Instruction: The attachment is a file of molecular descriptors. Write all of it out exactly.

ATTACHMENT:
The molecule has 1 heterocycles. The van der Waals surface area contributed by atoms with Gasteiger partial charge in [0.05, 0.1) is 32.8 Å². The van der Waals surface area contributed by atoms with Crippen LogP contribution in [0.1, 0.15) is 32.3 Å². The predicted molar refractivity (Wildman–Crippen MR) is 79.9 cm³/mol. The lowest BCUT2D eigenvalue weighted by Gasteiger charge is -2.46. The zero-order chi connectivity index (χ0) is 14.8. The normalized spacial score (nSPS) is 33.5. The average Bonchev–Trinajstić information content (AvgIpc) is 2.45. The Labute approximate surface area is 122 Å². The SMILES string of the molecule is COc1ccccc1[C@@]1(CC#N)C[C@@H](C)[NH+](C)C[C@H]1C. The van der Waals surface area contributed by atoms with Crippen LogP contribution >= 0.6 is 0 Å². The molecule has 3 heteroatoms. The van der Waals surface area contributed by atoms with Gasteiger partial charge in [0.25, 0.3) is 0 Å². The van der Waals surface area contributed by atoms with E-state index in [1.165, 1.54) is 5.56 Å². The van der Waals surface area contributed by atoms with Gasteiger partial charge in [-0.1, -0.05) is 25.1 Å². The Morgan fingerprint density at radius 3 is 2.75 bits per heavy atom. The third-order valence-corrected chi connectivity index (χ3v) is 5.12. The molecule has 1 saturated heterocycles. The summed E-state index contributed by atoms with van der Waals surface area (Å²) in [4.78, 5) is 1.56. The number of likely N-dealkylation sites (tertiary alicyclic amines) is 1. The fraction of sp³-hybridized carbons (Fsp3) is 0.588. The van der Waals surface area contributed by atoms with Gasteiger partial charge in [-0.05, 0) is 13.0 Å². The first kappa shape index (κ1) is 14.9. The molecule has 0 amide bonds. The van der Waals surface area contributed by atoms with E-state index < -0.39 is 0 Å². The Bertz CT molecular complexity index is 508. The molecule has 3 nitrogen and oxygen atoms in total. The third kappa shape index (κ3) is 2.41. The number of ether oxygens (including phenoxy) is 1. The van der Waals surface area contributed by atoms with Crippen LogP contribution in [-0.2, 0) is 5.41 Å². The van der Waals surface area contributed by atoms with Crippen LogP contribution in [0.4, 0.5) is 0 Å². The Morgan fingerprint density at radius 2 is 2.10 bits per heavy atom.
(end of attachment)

The molecule has 1 heterocycles. The van der Waals surface area contributed by atoms with Gasteiger partial charge in [0.05, 0.1) is 32.8 Å². The van der Waals surface area contributed by atoms with Crippen LogP contribution in [0.1, 0.15) is 32.3 Å². The predicted molar refractivity (Wildman–Crippen MR) is 79.9 cm³/mol. The lowest BCUT2D eigenvalue weighted by Gasteiger charge is -2.46. The zero-order chi connectivity index (χ0) is 14.8. The normalized spacial score (nSPS) is 33.5. The average Bonchev–Trinajstić information content (AvgIpc) is 2.45. The Labute approximate surface area is 122 Å². The SMILES string of the molecule is COc1ccccc1[C@@]1(CC#N)C[C@@H](C)[NH+](C)C[C@H]1C. The van der Waals surface area contributed by atoms with Crippen LogP contribution >= 0.6 is 0 Å². The molecule has 3 heteroatoms. The van der Waals surface area contributed by atoms with Gasteiger partial charge in [0.25, 0.3) is 0 Å². The van der Waals surface area contributed by atoms with E-state index in [1.165, 1.54) is 5.56 Å². The van der Waals surface area contributed by atoms with Gasteiger partial charge in [-0.1, -0.05) is 25.1 Å². The Morgan fingerprint density at radius 3 is 2.75 bits per heavy atom. The third-order valence-corrected chi connectivity index (χ3v) is 5.12. The molecule has 1 saturated heterocycles. The summed E-state index contributed by atoms with van der Waals surface area (Å²) in [4.78, 5) is 1.56. The number of likely N-dealkylation sites (tertiary alicyclic amines) is 1. The fraction of sp³-hybridized carbons (Fsp3) is 0.588. The van der Waals surface area contributed by atoms with Gasteiger partial charge in [-0.05, 0) is 13.0 Å². The first kappa shape index (κ1) is 14.9. The molecule has 0 amide bonds. The van der Waals surface area contributed by atoms with E-state index < -0.39 is 0 Å². The Bertz CT molecular complexity index is 508. The molecule has 3 nitrogen and oxygen atoms in total. The third kappa shape index (κ3) is 2.41. The number of ether oxygens (including phenoxy) is 1. The van der Waals surface area contributed by atoms with Crippen LogP contribution in [-0.2, 0) is 5.41 Å². The van der Waals surface area contributed by atoms with Crippen LogP contribution in [0.4, 0.5) is 0 Å². The Morgan fingerprint density at radius 2 is 2.10 bits per heavy atom.